By Sue Carr

My new commitment to greener living has me looking at things in a whole new light—both day-to-day things and larger, more momentous things. Things like family vacations to our favorite place on earth—Walt Disney World.

I want to preface what follows with the wholehearted declaration that I love Disney. My husband and I have been vacationing there since my very first trip on our honeymoon seventeen years ago (he had already been there at least a dozen times at that point). We’ve visited a total of sixteen times since then. Some people say we have a Disney problem. We don’t consider it a problem.

And so you can imagine my distress—considering both my love for Disney and my new, greener-living attitude—in experiencing firsthand their new ticketing system which seems to be the complete antithesis of green.

This new system employs what they call Magic Bands, rubbery, wristwatch-sized wristbands that hold all of your pertinent trip information. Visitors use them to gain admission to the parks, charge purchases to their hotel room accounts, unlock their resort room doors, and take advantage of the FastPass system, all by simply waving the band in front of the appropriate sensors. Sounds ingenious, right? And it is, to a point. However, the ingenuity stops when it comes to consumer waste.

You see, Disney used to do all of these same things with a credit-card-style ticket—or even paper tickets with magnetized strips on the back, in some cases. With our old “Key to the World” cards we could do all of these same things—secure fast passes, enter our hotel room, charge purchases, enter the parks—all of it using something that would fit into a wallet.

Disney may argue that the bands are keepsakes, and I imagine some folks will use them that way, but I can tell you I already have about a dozen too many rubber bracelets at my house thanks to Rainbow Loom and Lance Armstrong, so I need more rubber bracelets about as much as the Kardashians need more publicity. So, being the re-purposing mom I am, I inquired at the front desk of our hotel as to whether the bands could be reused on future trips. (I know, I know—as if we all need to hang on to rubber bracelets for years at a time, but hey, I’m trying.) In fact you can reload old bracelets with new trip information—hooray!—but only if they are reused within two years. Oh, and by the way, Disney will ship you new ones regardless. So much for saving the earth that way.

disney-photo-smThe bracelets themselves might not be horribly worse for the environment than the credit cards (I certainly can’t speak to the materials used and their impact on landfills). But then there’s the packaging. I was shocked when the desk clerk at check-in handed me two shoe box-sized boxes that housed our six Magic Bands. Yes, you read that correctly—two shoe box-sized boxes to hold a grand total of six rubber bracelets. Nothing else. And this desk clerk pulled these boxes from a cabinet that ran the length of a (I’m guesstimating) 30-yard-long registration area, and that cabinet was packed with hundreds of these boxes. And this was only one Disney resort, stocked for (I presume) one day of arrivals.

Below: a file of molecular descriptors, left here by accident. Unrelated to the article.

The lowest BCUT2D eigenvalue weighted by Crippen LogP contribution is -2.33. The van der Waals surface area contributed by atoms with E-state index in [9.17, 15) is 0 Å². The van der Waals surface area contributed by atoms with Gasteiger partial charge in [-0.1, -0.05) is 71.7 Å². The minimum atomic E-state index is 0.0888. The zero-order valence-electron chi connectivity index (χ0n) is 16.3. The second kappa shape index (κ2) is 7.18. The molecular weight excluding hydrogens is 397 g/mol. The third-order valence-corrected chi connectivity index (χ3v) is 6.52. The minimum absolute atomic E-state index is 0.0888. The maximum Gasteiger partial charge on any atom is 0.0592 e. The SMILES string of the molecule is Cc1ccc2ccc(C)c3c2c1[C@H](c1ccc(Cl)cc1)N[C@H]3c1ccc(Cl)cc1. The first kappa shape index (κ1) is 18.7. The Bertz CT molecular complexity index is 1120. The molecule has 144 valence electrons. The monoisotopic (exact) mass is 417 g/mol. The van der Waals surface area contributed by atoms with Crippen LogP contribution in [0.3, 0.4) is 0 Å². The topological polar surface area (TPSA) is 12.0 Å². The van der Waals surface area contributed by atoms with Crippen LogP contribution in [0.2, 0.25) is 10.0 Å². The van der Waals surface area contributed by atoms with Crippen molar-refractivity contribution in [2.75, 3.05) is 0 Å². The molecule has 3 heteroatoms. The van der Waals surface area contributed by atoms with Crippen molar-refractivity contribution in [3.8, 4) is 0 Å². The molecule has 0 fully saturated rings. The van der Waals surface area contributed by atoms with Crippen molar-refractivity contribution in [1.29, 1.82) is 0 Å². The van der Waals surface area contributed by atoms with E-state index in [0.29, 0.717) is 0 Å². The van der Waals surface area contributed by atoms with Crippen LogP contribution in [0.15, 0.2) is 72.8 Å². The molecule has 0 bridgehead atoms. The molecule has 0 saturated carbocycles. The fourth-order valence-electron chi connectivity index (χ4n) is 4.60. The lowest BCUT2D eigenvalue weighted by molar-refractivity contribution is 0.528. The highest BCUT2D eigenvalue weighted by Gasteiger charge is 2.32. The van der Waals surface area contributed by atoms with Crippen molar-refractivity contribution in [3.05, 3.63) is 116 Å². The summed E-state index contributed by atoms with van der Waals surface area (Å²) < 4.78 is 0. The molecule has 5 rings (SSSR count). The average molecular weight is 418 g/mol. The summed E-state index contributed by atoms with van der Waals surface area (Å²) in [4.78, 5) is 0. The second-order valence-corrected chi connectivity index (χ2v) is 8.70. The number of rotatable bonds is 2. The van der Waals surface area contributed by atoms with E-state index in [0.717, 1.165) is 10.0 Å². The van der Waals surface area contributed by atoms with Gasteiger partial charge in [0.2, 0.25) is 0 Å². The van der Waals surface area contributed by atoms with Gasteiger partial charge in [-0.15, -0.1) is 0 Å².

I’m going to let that all sink in for a moment.

Now I reiterate, I love Disney. I have no intention of boycotting Disney or stopping my trips to the happiest place on earth in protest (in fact, we’re already planning our next visit). But it’s up to each and every one of us to start holding major, multinational companies accountable for their actions regarding our planet. I know that Disney has done, and continues to do, many, many things to help improve the environment, both behind the scenes and through various efforts in their parks. But they can do more. And in my opinion, they should have done better here. With the quantity of elite imagineers they have on staff, surely they can devise a way to improve their processes for the sake of our environment. It is incumbent upon companies like Disney to set the standard for environmental responsibility, if for no other reason than because of their massive impact on our society. It’s time for us to hold them to that higher standard.

Disney, I love you, but I beg you to do better.

Sue Nelko Carr is a freelance writer, editor, blogger and a full-time mother, trying to live a greener life in Pittsburgh, PA.